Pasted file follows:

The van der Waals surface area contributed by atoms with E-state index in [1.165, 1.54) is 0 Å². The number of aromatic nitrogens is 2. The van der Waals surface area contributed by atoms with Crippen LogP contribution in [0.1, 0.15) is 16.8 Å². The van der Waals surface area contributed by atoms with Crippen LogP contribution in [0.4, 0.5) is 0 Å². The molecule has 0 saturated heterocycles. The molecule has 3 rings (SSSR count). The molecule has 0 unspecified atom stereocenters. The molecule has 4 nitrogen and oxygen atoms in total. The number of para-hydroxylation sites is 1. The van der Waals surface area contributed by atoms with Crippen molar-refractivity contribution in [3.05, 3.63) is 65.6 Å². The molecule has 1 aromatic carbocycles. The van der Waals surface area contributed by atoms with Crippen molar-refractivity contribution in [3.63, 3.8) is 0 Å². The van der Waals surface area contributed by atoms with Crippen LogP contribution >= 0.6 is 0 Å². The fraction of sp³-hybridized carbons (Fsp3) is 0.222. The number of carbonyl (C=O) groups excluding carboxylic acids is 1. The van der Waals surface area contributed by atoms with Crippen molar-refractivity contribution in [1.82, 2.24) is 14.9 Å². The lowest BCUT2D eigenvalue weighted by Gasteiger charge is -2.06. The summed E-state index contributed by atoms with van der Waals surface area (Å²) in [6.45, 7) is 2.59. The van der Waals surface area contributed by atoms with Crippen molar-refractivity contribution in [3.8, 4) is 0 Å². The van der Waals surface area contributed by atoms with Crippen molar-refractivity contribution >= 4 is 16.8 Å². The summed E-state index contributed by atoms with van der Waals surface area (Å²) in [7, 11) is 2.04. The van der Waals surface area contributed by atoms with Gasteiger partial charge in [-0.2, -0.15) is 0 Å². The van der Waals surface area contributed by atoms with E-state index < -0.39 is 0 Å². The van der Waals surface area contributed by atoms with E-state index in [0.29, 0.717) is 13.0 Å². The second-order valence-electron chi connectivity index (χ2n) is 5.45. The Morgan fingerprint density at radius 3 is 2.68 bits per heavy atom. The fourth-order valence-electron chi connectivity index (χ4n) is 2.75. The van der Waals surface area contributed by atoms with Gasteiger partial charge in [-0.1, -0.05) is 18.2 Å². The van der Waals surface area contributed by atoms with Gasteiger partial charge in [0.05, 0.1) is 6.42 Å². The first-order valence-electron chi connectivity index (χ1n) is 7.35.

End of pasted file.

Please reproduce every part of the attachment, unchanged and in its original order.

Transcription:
The van der Waals surface area contributed by atoms with E-state index in [1.165, 1.54) is 0 Å². The number of aromatic nitrogens is 2. The van der Waals surface area contributed by atoms with Crippen LogP contribution in [0.1, 0.15) is 16.8 Å². The van der Waals surface area contributed by atoms with Crippen LogP contribution in [0.4, 0.5) is 0 Å². The molecule has 0 saturated heterocycles. The molecule has 3 rings (SSSR count). The molecule has 0 unspecified atom stereocenters. The molecule has 4 nitrogen and oxygen atoms in total. The number of para-hydroxylation sites is 1. The van der Waals surface area contributed by atoms with Crippen molar-refractivity contribution in [3.05, 3.63) is 65.6 Å². The molecule has 1 aromatic carbocycles. The van der Waals surface area contributed by atoms with Crippen molar-refractivity contribution in [3.63, 3.8) is 0 Å². The van der Waals surface area contributed by atoms with Crippen LogP contribution >= 0.6 is 0 Å². The fraction of sp³-hybridized carbons (Fsp3) is 0.222. The number of carbonyl (C=O) groups excluding carboxylic acids is 1. The van der Waals surface area contributed by atoms with Crippen molar-refractivity contribution in [1.82, 2.24) is 14.9 Å². The lowest BCUT2D eigenvalue weighted by Gasteiger charge is -2.06. The summed E-state index contributed by atoms with van der Waals surface area (Å²) in [6.45, 7) is 2.59. The van der Waals surface area contributed by atoms with Crippen molar-refractivity contribution in [3.8, 4) is 0 Å². The van der Waals surface area contributed by atoms with Crippen molar-refractivity contribution >= 4 is 16.8 Å². The summed E-state index contributed by atoms with van der Waals surface area (Å²) in [7, 11) is 2.04. The van der Waals surface area contributed by atoms with Gasteiger partial charge in [-0.2, -0.15) is 0 Å². The van der Waals surface area contributed by atoms with E-state index < -0.39 is 0 Å². The van der Waals surface area contributed by atoms with E-state index in [0.29, 0.717) is 13.0 Å². The second-order valence-electron chi connectivity index (χ2n) is 5.45. The Morgan fingerprint density at radius 3 is 2.68 bits per heavy atom. The fourth-order valence-electron chi connectivity index (χ4n) is 2.75. The van der Waals surface area contributed by atoms with Gasteiger partial charge in [-0.1, -0.05) is 18.2 Å². The van der Waals surface area contributed by atoms with Gasteiger partial charge in [0.05, 0.1) is 6.42 Å². The first-order valence-electron chi connectivity index (χ1n) is 7.35.